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A sweet alternative to pasteurisation

27 June 2016

Diane White explains how UV systems can provide a cost effective and energy saving alternative to pasteurisation of liquid sugar solutions in food and beverage production. 

Syrups – solutions of sugars like sucrose, fructose and glucose – are key ingredients in thousands of food and beverage products, adding sweetness to soft drinks, fruit juices, confectionery and even tomato ketchup. In concentrations above 66°Brix (1°Bx is 1 grime of sucrose in 100 grams of solution) the osmotic pressure of the solution becomes so high that bacteria cannot survive. However, many produce spores which lie dormant until the concentration is reduced when the syrup is added to the product. Then they start to multiply. Once active, these bacteria can cause discolouration, adverse flavours, unwanted odours, changes in texture, reduced product shelf-life and critically, an increased risk of causing infection and ill-health.

Controlling bacterial growth is, therefore, an important issue. To avoid the changes in product quality that chemical additives can produce, and to respond to consumer demands for reductions in additives and preservatives, food and beverage manufacturers need to find alternative techniques to protect their products from bacterial damage. For products that can tolerate the temperature, pasteurisation may be an option. However, however rising energy costs and the requirement for large plant rooms to install costly equipment has led many manufacturers to look at UV irradiation as a low energy consumption, physical, chemical free alternative.

Unlike chemicals, UV treatment does not introduce any residual agents or by products into the liquid and will not change the organoleptic properties of a product, while at the same time protecting against a wide range of micro-organisms including thermophilic spores that are tolerant to pasteurisation. Using high intensity UVC radiation at 254nm wavelength, UV treatment will, typically, provide a 99.99% reduction in microorganisms in a single pass.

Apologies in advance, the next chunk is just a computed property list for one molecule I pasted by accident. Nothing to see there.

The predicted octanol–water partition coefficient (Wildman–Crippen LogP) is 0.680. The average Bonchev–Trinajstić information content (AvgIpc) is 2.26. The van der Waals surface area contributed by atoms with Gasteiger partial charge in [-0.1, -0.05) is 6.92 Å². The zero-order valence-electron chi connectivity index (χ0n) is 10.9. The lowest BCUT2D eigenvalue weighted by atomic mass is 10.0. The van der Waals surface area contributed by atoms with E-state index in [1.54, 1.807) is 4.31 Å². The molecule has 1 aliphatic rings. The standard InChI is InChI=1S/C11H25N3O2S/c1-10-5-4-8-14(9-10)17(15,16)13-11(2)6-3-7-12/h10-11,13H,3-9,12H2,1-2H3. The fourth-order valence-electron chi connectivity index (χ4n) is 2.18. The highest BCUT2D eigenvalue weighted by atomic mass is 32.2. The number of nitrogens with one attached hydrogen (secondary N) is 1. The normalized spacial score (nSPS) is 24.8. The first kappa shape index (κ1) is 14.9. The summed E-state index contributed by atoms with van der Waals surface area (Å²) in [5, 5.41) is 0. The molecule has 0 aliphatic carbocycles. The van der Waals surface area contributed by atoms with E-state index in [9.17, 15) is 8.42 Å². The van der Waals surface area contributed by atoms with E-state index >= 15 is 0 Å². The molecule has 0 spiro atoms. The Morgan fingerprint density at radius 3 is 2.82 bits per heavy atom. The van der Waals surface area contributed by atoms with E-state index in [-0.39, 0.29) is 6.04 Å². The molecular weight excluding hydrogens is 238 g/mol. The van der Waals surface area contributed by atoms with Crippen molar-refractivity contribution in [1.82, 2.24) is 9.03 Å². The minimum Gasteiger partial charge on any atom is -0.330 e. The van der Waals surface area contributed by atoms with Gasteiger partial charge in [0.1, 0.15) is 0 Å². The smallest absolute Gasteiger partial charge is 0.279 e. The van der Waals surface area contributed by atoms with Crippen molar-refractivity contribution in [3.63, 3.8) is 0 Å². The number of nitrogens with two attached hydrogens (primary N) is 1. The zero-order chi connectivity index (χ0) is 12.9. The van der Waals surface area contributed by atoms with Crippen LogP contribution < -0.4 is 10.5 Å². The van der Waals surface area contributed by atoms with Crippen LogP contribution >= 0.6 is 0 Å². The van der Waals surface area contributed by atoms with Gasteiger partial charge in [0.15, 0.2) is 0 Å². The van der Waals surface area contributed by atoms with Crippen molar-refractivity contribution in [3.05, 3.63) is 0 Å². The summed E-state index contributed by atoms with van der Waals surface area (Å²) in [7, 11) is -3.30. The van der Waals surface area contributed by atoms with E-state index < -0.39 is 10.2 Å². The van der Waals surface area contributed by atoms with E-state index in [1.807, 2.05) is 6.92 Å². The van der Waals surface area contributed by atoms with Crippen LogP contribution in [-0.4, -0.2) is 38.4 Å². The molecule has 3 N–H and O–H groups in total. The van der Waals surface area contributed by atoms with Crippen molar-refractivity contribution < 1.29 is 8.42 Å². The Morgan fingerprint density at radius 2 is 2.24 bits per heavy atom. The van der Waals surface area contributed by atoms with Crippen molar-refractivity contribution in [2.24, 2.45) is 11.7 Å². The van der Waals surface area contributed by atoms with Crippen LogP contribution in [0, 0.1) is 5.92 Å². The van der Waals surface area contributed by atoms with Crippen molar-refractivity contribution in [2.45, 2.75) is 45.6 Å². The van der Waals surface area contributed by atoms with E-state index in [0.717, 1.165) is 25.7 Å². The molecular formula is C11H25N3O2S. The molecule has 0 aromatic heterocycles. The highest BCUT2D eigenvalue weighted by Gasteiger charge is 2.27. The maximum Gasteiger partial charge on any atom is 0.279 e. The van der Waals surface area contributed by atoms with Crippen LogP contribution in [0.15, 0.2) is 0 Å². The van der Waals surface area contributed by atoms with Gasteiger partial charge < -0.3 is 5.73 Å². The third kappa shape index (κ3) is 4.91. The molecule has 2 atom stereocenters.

UV disinfection treatment has been around for many years and was first applied to sugar solutions in the 1980s, so it is a proven technology. However, the properties of syrups make the application unsuitable for standard UV disinfection units. Syrups have high viscosities and ultraviolet transmittance (UVT) can be as low as 10-15%, so a specialist UV chamber, using a ‘thin-film’ design that ensures the syrup is evenly exposed to the UV light is necessary. Most food and beverage manufacturing is carried out in batch processes and if the flow of syrup stops with the UV unit full and in normal operating mode there is a danger that excess heat generated from the UV lamps will caramelise the sugar. Automatically adjusting the UV system’s operating power in response to the flow or batch controller avoids this problem.

A range of UV disinfection systems has been designed by atg UV Technology overcome the problems of the high viscosities encountered in sugar solutions up to 69°Bx at 10% UVT. The SSL range utilises thin-film quartz and UVC lamp and chamber designs. It features UV chambers which are specially designed for high viscosity non-Newtonian flow and constructed to sanitary standards in 316L stainless steel. The control system features automatic power adjustment as standard and is designed to interface with most SCADA systems via MODBUS or PROFIBUS networks. UV systems have been proven to work effectively on syrups made from both cane and beet sugar make-ups by leading brands including Britvic, Cevital, Coca-Cola and Pepsi.
Diane White works at atg UV Technology.


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